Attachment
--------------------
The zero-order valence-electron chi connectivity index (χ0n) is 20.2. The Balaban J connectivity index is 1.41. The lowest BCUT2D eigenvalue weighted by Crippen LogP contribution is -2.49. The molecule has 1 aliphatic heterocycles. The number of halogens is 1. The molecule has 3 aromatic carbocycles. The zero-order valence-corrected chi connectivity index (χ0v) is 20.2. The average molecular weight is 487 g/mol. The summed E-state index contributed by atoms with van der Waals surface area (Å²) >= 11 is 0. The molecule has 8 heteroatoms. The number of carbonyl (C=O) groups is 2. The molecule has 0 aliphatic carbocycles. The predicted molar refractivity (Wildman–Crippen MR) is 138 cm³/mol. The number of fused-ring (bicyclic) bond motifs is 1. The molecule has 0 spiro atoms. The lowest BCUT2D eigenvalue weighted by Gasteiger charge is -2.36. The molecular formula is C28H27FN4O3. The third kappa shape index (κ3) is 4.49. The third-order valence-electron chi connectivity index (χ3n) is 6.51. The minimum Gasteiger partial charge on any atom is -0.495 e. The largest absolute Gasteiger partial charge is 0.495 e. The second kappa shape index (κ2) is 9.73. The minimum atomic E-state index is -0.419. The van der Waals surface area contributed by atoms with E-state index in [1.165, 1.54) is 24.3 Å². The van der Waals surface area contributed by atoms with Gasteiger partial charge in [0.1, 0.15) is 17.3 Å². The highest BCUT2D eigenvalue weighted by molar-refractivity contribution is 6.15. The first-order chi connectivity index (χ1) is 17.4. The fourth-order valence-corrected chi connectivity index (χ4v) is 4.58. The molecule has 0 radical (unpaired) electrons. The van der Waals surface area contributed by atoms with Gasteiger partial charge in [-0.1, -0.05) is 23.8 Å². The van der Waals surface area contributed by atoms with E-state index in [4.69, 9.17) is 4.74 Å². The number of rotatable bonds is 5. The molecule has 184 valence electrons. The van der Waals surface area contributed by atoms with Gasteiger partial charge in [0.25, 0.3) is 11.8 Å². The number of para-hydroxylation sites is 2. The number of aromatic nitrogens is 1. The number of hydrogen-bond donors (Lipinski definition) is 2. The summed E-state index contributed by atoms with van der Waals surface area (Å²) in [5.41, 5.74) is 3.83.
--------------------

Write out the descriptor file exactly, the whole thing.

The zero-order valence-electron chi connectivity index (χ0n) is 20.2. The Balaban J connectivity index is 1.41. The lowest BCUT2D eigenvalue weighted by Crippen LogP contribution is -2.49. The molecule has 1 aliphatic heterocycles. The number of halogens is 1. The molecule has 3 aromatic carbocycles. The zero-order valence-corrected chi connectivity index (χ0v) is 20.2. The average molecular weight is 487 g/mol. The summed E-state index contributed by atoms with van der Waals surface area (Å²) >= 11 is 0. The molecule has 8 heteroatoms. The number of carbonyl (C=O) groups is 2. The molecule has 0 aliphatic carbocycles. The predicted molar refractivity (Wildman–Crippen MR) is 138 cm³/mol. The number of fused-ring (bicyclic) bond motifs is 1. The molecule has 0 spiro atoms. The lowest BCUT2D eigenvalue weighted by Gasteiger charge is -2.36. The molecular formula is C28H27FN4O3. The third kappa shape index (κ3) is 4.49. The third-order valence-electron chi connectivity index (χ3n) is 6.51. The minimum Gasteiger partial charge on any atom is -0.495 e. The largest absolute Gasteiger partial charge is 0.495 e. The second kappa shape index (κ2) is 9.73. The minimum atomic E-state index is -0.419. The van der Waals surface area contributed by atoms with E-state index in [1.165, 1.54) is 24.3 Å². The van der Waals surface area contributed by atoms with Gasteiger partial charge in [0.1, 0.15) is 17.3 Å². The highest BCUT2D eigenvalue weighted by molar-refractivity contribution is 6.15. The first-order chi connectivity index (χ1) is 17.4. The fourth-order valence-corrected chi connectivity index (χ4v) is 4.58. The molecule has 0 radical (unpaired) electrons. The van der Waals surface area contributed by atoms with Gasteiger partial charge in [-0.1, -0.05) is 23.8 Å². The van der Waals surface area contributed by atoms with E-state index in [4.69, 9.17) is 4.74 Å². The number of rotatable bonds is 5. The molecule has 184 valence electrons. The van der Waals surface area contributed by atoms with Gasteiger partial charge in [0.25, 0.3) is 11.8 Å². The number of para-hydroxylation sites is 2. The number of aromatic nitrogens is 1. The number of hydrogen-bond donors (Lipinski definition) is 2. The summed E-state index contributed by atoms with van der Waals surface area (Å²) in [5.41, 5.74) is 3.83.